New South Wales could have been the first state to legalize voluntary assisted dying (VAD), but is now on its own after Queensland passed its own euthanasia bill this week.
- Sydney Independent MP Alex Greenwich to introduce VAD bill to Parliament in October
- Advocates say people deserve the right to a peaceful death
- Opponents say it’s unacceptable to legislate where you can designate to kill yourself
In 2017, NSW had the opportunity to become the first Australian jurisdiction to legislate on distance selling, but the bill did not pass the Upper House by a single vote.
Victoria, days later, became the first to take this historic milestone and on Thursday Queensland became the fifth state to legalize voluntary euthanasia.
Sydney Independent MP Alex Greenwich will bring forward another VAD bill to take over state parliament next month – with support from all political circles.
Shayne Higson, vice chair of the Euthanasia advocacy group Dying with Dignity NSW, said she was “thrilled” to see the Sunshine State pass the VAD bill, especially with a majority of 61 in 30.
“These laws are indispensable, they are compassionate, we are very happy that the bill was also passed without being amended,” Ms. Higson said.
Opponents who voted against the legislation in 2017, including Hugh McDermott of NSW Labor and Fred Nile, founder of the Christian Democratic Party (CPD), told the CBA they would fight the bill again.
“I don’t see any change, no real difference between now and then,” McDermott said.
“Putting a situation in the law, where you can appoint to commit suicide, is simply unacceptable, in my opinion.”
Reverend Nile said he was disappointed with Queensland and said he sent a “dangerous statement”.
People with chronic illnesses and others directly affected by the bill will follow the proceedings closely.
Sydney woman Judith Daley has been hospitalized more than 50 times since being diagnosed with chronic inflammatory lung disease (COPD) 20 years ago and lung cancer years later.
The 77-year-old from Alexandria, a suburb of Sydney, and a board member of Dying with Dignity NSW, has had radiation treatment more than 32 times and when doctors offered chemotherapy again, She refused.
“My oncologist said there was a 5 to 10 percent chance that the chemotherapy would work,” Ms. Daley said.
Ms Daley said she did not want to die but knew there might come a day when living was “no longer tolerable”.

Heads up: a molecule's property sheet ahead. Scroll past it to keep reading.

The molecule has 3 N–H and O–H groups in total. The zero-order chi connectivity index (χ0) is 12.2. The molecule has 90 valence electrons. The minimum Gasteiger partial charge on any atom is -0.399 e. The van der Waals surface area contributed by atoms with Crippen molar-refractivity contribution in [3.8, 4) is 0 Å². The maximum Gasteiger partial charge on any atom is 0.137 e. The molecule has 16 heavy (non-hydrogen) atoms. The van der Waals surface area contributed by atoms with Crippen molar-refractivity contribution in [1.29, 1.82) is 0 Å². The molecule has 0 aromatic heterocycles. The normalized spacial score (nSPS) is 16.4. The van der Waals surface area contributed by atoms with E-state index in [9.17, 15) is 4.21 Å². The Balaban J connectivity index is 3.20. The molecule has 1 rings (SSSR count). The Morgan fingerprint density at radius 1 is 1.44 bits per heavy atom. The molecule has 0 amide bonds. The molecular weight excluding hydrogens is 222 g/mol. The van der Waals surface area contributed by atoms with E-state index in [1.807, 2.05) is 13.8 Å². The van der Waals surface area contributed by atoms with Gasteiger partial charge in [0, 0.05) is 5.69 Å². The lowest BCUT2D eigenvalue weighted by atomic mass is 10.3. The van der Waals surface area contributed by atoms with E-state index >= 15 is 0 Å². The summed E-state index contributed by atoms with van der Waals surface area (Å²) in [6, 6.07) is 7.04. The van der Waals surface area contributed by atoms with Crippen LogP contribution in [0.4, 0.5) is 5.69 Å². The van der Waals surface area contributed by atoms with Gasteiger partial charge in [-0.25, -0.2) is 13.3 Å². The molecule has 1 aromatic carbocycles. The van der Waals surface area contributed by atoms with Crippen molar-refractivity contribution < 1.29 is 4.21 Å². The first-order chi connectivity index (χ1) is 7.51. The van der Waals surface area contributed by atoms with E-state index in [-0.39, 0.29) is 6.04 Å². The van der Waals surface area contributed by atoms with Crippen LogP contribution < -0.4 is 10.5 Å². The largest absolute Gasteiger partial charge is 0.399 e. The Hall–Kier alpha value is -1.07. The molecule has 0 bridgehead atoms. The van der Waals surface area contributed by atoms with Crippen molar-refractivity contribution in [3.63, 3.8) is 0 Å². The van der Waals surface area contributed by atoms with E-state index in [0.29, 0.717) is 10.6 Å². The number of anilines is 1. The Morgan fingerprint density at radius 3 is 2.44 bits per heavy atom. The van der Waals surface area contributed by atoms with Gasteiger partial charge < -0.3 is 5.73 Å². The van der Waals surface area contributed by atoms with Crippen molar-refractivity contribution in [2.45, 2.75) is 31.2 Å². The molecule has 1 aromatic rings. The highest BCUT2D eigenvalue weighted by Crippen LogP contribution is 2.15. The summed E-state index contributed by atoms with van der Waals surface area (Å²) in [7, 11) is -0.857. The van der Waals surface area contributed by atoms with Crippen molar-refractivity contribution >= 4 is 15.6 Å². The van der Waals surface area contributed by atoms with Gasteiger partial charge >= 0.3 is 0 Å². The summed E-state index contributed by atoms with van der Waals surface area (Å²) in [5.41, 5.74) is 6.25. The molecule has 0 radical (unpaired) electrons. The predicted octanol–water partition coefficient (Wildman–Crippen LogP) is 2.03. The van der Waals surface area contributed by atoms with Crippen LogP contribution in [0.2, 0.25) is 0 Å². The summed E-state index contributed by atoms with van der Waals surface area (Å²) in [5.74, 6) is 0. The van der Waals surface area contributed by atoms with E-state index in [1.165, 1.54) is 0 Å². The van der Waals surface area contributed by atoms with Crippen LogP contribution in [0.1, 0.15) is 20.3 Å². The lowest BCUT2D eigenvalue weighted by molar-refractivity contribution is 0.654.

“At the moment I don’t want to die. I have had a wonderful life and I still hope that it can improve after the operation I had in August,” she said.
“But… I don’t know when I’m suddenly going to get worse and I want control, to know that I can do something about it.”
Voluntary euthanasia in Australia enjoys overwhelming support within the community, according to several surveys.
A Roy Morgan poll commissioned by Dying with Dignity in 2017 found that 87% of Australians supported ‘letting patients die’ if they were ‘desperately ill’ or ‘in incredible pain’.
These numbers were corroborated by a 2019 ABC Vote Compass poll which found overwhelming support for euthanasia, regardless of political or religious affiliation.
West Sydney voters of Blaxland, McMahon and Parramatta were the least in favor of physician-assisted dying, according to Vote Compass data.
Mr. McDermott, whose Prospect electorate also crosses in West Sydney, said his constituents wrote to him regularly to express their opposition to the VAD.
“Despite what pro-euthanasia groups are saying, there is significant resistance to these laws,” he said.
Like many in the debate, Mr. McDermott’s position was deeply personal. When his father was diagnosed with cancer, he expressed a desire to be voluntarily euthanized.
“It went on for a few months and during that time he reconciled with a lot of family members, he got his house in order,” McDermott said.
“He fought to the end.
Ms. Higson of Dying with Dignity, however, said this person “deserves the right to a peaceful death”.
“Another advantage is that it would allow these people not to reach such a desperate stage and to be able to have an open and honest conversation with the doctors and their families,” she said.
The state parliament has not sat since June due to the Delta outbreak and the bill’s sponsor, Mr Greenwich, used this period to make further amendments.
A revised bill is expected to contain provisions not seen anywhere else in the country, including improved communication and support for residents of elderly care facilities.
The national MP who introduced the bill four years ago, Trevor Khan, has said that passage of the bill would be “inevitable”, if not this round, then certainly the next.
“There is a lot of support between the parties this time around, but the numbers are very difficult to assess with precision,” Khan said.
“I think it will be close.”